The final approval of a federal infrastructure bill is far from certain, but the construction industry in New York hopes — and expects — the state will benefit from the measure.
Studies have shown New York's infrastructure — roads, tunnels and bridges — is in need of an upgrade after years of neglect.
"In many ways New York's infrastructure is in worse shape than other parts of the country," said Mike Elmendorf, the president and CEO of the Associated General Contractors of New York. "So this really seems like a once-in-a-generation opportunity that's going to help us catch up."
In New York, Gov. Andrew Cuomo has successfully sought funding for the replacement for the Tappan Zee Bridge, now named after his late father, former Gov. Mario Cuomo. He's also pressed for federal aid in constructing a new tunnel under the Hudson River to connect New York with New Jersey. And he's sought upgrades for airports around the state.
Last month, Cuomo in a joint statement with National Governors Association Co-Chairman Asa Hutchinson cheered a potential infrastructure deal, but also said state governments should retain the ability to determine how state-level investments are made.
A bipartisan deal in Congress with President Joe Biden is not guaranteed and lawmakers are continuing to negotiate the finer details. But if approved, it could send inject billions of dollars in needed upgrades for key infrastructure, and aiding an economic recovery following the pandemic. It may help, too, that New York's Chuck Schumer, the Senate majority leader, is playing a key role.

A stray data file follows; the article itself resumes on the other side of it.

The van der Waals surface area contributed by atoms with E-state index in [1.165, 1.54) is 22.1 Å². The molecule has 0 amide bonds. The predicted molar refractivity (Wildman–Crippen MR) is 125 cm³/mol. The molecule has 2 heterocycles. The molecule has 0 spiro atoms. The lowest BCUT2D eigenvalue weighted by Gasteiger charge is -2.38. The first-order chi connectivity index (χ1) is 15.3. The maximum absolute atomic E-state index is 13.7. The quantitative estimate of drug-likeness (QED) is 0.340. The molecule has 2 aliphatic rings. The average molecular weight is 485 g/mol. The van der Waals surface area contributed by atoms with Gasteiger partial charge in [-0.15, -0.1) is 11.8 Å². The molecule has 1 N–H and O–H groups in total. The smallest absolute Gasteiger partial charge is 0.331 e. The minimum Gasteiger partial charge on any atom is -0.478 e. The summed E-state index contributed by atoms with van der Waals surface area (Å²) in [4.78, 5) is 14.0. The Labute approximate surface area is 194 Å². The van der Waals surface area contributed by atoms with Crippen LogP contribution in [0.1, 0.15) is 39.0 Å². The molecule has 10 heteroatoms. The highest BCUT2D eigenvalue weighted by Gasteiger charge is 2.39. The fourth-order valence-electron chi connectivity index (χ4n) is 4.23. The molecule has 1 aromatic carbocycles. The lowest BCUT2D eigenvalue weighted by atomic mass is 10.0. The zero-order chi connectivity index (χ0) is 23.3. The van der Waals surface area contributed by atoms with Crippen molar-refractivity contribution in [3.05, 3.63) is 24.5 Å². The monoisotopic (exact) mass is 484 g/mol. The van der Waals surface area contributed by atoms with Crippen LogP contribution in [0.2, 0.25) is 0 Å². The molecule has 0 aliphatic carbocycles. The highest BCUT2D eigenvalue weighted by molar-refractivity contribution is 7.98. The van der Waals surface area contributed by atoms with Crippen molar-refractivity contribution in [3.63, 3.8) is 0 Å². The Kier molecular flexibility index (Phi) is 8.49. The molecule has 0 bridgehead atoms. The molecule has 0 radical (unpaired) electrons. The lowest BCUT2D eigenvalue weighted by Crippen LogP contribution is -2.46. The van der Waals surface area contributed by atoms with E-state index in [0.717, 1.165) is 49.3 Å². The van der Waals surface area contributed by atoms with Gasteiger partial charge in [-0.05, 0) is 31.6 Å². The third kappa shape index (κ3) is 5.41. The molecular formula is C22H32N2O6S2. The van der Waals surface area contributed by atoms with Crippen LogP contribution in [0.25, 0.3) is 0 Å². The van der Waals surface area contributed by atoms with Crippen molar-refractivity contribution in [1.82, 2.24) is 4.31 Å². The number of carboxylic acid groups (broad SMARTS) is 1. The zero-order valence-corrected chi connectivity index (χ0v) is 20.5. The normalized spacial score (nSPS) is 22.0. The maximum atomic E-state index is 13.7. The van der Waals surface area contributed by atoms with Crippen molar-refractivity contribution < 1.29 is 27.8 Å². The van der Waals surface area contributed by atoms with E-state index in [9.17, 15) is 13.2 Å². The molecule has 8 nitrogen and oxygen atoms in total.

"You've got to figure in particular it's going to be good news for New York," Elmendorf said. "It's going to represent a significant increase in funding for infrastructure, which we need, and it's really going to drive economic recovery, which is really critical at this point post-pandemic."
This isn't the first time Congress and a president administration sought to spend on infrastructure in order to pull out of a recession.
More than a decade ago, the Obama administration sought to pull the country out of a recession through an infrastructure plan that emphasized so-called shovel-ready projects. That approach, Elmendorf said, wasn't perfect.
"There was a lot of work that was done that resulted in work, but maybe in terms of long-term thinking it wasn't the type of projects that should have been done," Elmendorf said. "It was just the type of projects that could be done quickly."
Now Congress is focusing on a broader array of infrastructure projects nationwide that would likely lead to the creation of spinoff jobs as a result of the spending.
"It's not just the men and women you see out there working on these construction projects, but everything that's behind it — the materials, the professionals, the design," Elmendorf said. "It is a huge economic impact."